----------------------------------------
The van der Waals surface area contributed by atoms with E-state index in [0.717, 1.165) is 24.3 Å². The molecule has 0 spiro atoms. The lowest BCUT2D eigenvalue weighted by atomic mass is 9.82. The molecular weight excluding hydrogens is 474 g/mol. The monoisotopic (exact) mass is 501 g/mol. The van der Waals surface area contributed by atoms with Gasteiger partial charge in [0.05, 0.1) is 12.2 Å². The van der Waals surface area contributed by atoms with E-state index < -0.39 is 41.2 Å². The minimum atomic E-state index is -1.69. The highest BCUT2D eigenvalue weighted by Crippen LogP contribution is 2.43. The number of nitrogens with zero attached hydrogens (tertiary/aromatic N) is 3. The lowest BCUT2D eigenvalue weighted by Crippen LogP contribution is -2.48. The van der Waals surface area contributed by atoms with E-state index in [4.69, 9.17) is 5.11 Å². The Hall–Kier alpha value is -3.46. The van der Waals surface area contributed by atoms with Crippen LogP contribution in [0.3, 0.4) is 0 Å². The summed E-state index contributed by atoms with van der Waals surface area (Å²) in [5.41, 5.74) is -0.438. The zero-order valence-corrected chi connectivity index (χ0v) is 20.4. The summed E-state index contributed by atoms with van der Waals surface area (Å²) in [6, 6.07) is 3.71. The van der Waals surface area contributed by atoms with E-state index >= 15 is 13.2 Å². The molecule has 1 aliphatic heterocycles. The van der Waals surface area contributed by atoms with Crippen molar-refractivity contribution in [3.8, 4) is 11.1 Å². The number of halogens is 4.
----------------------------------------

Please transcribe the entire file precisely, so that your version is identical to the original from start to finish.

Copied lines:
The van der Waals surface area contributed by atoms with E-state index in [0.717, 1.165) is 24.3 Å². The molecule has 0 spiro atoms. The lowest BCUT2D eigenvalue weighted by atomic mass is 9.82. The molecular weight excluding hydrogens is 474 g/mol. The monoisotopic (exact) mass is 501 g/mol. The van der Waals surface area contributed by atoms with Gasteiger partial charge in [0.05, 0.1) is 12.2 Å². The van der Waals surface area contributed by atoms with E-state index < -0.39 is 41.2 Å². The minimum atomic E-state index is -1.69. The highest BCUT2D eigenvalue weighted by Crippen LogP contribution is 2.43. The number of nitrogens with zero attached hydrogens (tertiary/aromatic N) is 3. The lowest BCUT2D eigenvalue weighted by Crippen LogP contribution is -2.48. The van der Waals surface area contributed by atoms with E-state index in [4.69, 9.17) is 5.11 Å². The Hall–Kier alpha value is -3.46. The van der Waals surface area contributed by atoms with Crippen LogP contribution in [0.3, 0.4) is 0 Å². The summed E-state index contributed by atoms with van der Waals surface area (Å²) in [5.41, 5.74) is -0.438. The zero-order valence-corrected chi connectivity index (χ0v) is 20.4. The summed E-state index contributed by atoms with van der Waals surface area (Å²) in [6, 6.07) is 3.71. The van der Waals surface area contributed by atoms with E-state index >= 15 is 13.2 Å². The molecule has 1 aliphatic heterocycles. The van der Waals surface area contributed by atoms with Crippen molar-refractivity contribution in [3.8, 4) is 11.1 Å². The number of halogens is 4.